Planet earth is uniue in all the universe for its abundance and variety of animals, every one of which should be protected



MARINE POLLUTION - Sewage is an unusual pollutant. Were it pure human domestic waste it would be as much a useful potential fertiliser as a potential pollutant. Unfortunately, sewage is almost always contaminated with various industrial wastes and other toxic materials added from surface water drainage. There is also the concern that it may contain viral and microbial particles hazardous to human health.

The best form of pollution control is always to limit the production of the undesirable material at source – generally not an option where human domestic waste is concerned. The appropriate disposal of sewage is an issue that will always be with us.

As with most forms of marine pollution, the coastal and inshore disposal of sewage has the potential to impact deep-sea environments. This is particularly the case where the continental shelf is narrow and / or the heads of deep-sea canyons are close to river mouths. These canyons can act as fast track conveyor belts by which inshore pollutants reach the deep-sea floor.



The first thing that you will notice if you visit Southampton City Council's website is that they appear to be breaking the law by not publishing the telephone numbers of their departments for contact purposes. Other council operate transparently - not this one! Why would anyone operate under such a cloak of secrecy? Frustrating at best and illegal at worst. It's not the way a council should be business.





From small scale community events, promotional and brand experiences to large one-off national and international events, Southampton really is the ideal city for your next event or activity. The city boasts many parks and green spaces and some of these are located right in the heart of the city centre. Find out more about organising your event or promotion in the city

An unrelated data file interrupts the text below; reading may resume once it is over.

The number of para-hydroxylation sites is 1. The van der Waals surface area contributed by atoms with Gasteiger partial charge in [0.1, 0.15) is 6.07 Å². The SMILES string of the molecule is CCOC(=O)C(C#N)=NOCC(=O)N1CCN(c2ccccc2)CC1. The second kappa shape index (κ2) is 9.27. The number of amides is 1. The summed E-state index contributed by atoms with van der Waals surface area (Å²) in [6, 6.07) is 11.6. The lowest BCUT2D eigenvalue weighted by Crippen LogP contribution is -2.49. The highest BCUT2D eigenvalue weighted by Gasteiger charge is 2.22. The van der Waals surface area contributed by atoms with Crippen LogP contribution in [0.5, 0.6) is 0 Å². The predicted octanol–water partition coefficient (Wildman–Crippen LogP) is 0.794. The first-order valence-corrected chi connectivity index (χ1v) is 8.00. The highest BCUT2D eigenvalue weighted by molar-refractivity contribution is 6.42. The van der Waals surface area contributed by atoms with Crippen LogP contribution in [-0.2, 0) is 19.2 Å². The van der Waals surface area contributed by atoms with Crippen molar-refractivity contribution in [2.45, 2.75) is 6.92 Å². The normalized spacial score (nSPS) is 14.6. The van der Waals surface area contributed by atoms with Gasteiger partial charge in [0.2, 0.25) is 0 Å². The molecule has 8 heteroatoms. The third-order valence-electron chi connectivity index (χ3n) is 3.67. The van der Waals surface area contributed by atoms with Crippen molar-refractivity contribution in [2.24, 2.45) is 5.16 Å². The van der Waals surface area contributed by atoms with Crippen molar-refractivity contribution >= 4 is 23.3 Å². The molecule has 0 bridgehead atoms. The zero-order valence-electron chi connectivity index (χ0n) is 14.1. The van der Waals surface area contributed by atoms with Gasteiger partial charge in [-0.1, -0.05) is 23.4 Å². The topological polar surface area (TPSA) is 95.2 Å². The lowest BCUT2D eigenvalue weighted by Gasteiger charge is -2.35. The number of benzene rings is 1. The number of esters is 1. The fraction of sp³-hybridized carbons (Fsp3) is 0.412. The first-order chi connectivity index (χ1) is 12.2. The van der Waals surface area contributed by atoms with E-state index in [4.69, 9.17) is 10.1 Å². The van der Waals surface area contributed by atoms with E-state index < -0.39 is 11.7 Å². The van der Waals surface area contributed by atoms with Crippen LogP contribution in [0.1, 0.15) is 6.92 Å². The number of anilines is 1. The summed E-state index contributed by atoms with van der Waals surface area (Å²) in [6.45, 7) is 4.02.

Filming permissions

We are keen to encourage film and television companies to film in the city and will provide help and assistance where possible. Some Southampton locations that you are interested in using may belong to the council, be part of the highway or privately owned. The events team can advise on possible suitable locations, liaise with other council departments on your behalf and pass on contacts of some private locations to assist in the smooth organisation of your shoot. Find out more about filming in Southampton.




Southampton is a city and major port situated on the south coast of England. It is the closest city to the New Forest and lies at the northern-most point of Southampton Water, approximately halfway between Portsmouth and Bournemouth. The city represents the core of the Greater Southampton region. A resident of Southampton is called a Sotonian.


Southampton is also home to the SeaWork exhibition, usually held on the dockside to allow exhibitors to demonstrate their vessels to customers.  I attended the 2006 show with Alex Martin, where we met up with Andy Fox to try out the Ecocat 28.